Brandon's Comment: I knew that someone had to jump into the goods game against Chris or he would win hands down. And I felt that paying 3 would let me get goods and challenge and help the table. It also game me good value for the bid. If AJ bid 5 and took my idea to help the table then I would settle for what came next.
ROUND 2 TURN 2
Chris decides to go create and claim a 15 point tile. He ends his turn on the village, utilizing the assassins to kill the elder on the same tile, thus claiming it. He must (and wants to) take the tile action of adding a palace to the tile.
This move has another level of clever to it, in that Chris is also setting up his own future moves. He still has that Fakir that he’d like to use during a build action. He leaves another blue in a spot that sets up a strong builder play. Beyond that, by adding another color meeple to the 12 tile, he also opens up that spot for a strong builder play. Prior to this move, utilizing the builder on that space was a bit unsavory, as it would leave only green meeples there and allow a strong move to his opponents going after him.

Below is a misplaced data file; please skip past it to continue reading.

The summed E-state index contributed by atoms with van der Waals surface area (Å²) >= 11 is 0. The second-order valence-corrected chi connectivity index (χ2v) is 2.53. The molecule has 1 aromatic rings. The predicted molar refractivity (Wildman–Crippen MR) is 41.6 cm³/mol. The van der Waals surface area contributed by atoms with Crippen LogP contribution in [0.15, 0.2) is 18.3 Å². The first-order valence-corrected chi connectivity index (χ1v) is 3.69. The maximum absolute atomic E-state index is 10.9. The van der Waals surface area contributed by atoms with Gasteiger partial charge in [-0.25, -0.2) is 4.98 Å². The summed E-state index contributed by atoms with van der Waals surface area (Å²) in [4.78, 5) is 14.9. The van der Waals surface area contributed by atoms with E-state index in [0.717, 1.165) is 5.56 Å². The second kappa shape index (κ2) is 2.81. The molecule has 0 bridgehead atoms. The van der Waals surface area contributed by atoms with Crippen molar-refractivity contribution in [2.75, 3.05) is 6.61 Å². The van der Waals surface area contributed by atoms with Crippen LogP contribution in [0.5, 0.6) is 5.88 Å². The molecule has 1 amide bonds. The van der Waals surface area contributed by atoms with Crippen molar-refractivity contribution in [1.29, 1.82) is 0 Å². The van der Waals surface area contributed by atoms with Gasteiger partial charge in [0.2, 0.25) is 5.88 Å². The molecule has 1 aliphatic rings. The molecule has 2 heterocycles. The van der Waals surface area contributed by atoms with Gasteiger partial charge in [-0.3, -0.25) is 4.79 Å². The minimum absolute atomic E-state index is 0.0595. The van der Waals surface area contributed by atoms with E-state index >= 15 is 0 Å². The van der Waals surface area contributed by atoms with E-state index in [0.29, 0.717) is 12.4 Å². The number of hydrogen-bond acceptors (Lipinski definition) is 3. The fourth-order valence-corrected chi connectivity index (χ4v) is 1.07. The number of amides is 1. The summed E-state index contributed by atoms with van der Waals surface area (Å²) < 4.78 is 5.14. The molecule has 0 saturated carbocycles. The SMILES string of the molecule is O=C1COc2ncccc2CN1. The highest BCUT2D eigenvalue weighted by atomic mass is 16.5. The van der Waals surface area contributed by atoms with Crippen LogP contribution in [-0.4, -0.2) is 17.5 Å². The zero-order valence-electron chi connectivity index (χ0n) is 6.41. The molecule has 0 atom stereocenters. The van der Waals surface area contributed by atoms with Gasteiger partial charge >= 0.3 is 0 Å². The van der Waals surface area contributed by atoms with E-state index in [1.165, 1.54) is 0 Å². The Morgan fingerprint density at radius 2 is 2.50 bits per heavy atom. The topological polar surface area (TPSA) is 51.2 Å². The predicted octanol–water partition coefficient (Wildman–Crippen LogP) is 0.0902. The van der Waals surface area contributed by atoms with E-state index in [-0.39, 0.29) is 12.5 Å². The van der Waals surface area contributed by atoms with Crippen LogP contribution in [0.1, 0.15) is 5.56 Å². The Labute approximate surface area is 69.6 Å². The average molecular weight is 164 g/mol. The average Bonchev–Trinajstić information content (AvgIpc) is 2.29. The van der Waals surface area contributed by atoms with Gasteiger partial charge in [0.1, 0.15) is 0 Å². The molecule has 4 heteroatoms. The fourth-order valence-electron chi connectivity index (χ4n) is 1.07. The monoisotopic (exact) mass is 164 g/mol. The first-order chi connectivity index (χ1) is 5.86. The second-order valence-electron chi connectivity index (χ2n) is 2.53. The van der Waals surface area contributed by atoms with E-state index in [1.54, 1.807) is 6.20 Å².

ROUND 2 TURN 3
AJ has quite a few routes here to take 15ish point moves, but decides on this looping builder move. I suspect this is partially defensive in nature--AJ knows some of his opponents have been picking up fakirs, and the market is also showing several more that may soon enter the game. As such, removing the strong builder moves before someone is taking them for very high amounts is a solid play.
We also see some clever setting up for the future on AJ’s part--placing a yellow meeple on his own oasis. If/when someone in the future goes there to collect that meeple, AJ will gain another 3 point palm tree.